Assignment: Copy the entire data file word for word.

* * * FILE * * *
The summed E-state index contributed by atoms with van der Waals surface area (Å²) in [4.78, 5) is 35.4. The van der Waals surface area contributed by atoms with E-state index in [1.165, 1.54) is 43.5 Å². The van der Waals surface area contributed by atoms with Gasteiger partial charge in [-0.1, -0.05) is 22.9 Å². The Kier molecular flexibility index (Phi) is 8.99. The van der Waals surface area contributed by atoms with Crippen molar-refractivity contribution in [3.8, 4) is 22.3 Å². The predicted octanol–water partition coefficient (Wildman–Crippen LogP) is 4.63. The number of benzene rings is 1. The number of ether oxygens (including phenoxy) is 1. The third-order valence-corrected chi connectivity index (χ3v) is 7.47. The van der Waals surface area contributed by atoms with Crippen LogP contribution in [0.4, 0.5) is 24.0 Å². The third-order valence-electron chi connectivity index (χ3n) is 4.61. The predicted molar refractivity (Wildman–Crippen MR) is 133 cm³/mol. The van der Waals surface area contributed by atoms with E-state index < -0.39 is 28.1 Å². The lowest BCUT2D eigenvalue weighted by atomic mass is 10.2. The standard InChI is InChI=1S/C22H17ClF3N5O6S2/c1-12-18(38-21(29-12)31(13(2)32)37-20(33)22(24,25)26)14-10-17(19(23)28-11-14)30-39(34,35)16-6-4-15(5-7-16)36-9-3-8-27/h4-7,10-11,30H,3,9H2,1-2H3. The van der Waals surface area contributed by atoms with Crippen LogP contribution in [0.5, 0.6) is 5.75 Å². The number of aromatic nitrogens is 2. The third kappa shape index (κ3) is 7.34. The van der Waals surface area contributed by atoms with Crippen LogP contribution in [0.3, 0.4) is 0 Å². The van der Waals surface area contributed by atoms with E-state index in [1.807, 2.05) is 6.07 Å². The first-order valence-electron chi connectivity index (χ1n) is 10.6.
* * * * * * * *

The summed E-state index contributed by atoms with van der Waals surface area (Å²) in [4.78, 5) is 35.4. The van der Waals surface area contributed by atoms with E-state index in [1.165, 1.54) is 43.5 Å². The van der Waals surface area contributed by atoms with Gasteiger partial charge in [-0.1, -0.05) is 22.9 Å². The Kier molecular flexibility index (Phi) is 8.99. The van der Waals surface area contributed by atoms with Crippen molar-refractivity contribution in [3.8, 4) is 22.3 Å². The predicted octanol–water partition coefficient (Wildman–Crippen LogP) is 4.63. The number of benzene rings is 1. The number of ether oxygens (including phenoxy) is 1. The third-order valence-corrected chi connectivity index (χ3v) is 7.47. The van der Waals surface area contributed by atoms with Crippen LogP contribution in [0.4, 0.5) is 24.0 Å². The third-order valence-electron chi connectivity index (χ3n) is 4.61. The predicted molar refractivity (Wildman–Crippen MR) is 133 cm³/mol. The van der Waals surface area contributed by atoms with E-state index < -0.39 is 28.1 Å². The lowest BCUT2D eigenvalue weighted by atomic mass is 10.2. The standard InChI is InChI=1S/C22H17ClF3N5O6S2/c1-12-18(38-21(29-12)31(13(2)32)37-20(33)22(24,25)26)14-10-17(19(23)28-11-14)30-39(34,35)16-6-4-15(5-7-16)36-9-3-8-27/h4-7,10-11,30H,3,9H2,1-2H3. The van der Waals surface area contributed by atoms with Crippen LogP contribution in [0.5, 0.6) is 5.75 Å². The number of aromatic nitrogens is 2. The third kappa shape index (κ3) is 7.34. The van der Waals surface area contributed by atoms with Crippen LogP contribution in [0.3, 0.4) is 0 Å². The van der Waals surface area contributed by atoms with E-state index in [1.807, 2.05) is 6.07 Å². The first-order valence-electron chi connectivity index (χ1n) is 10.6.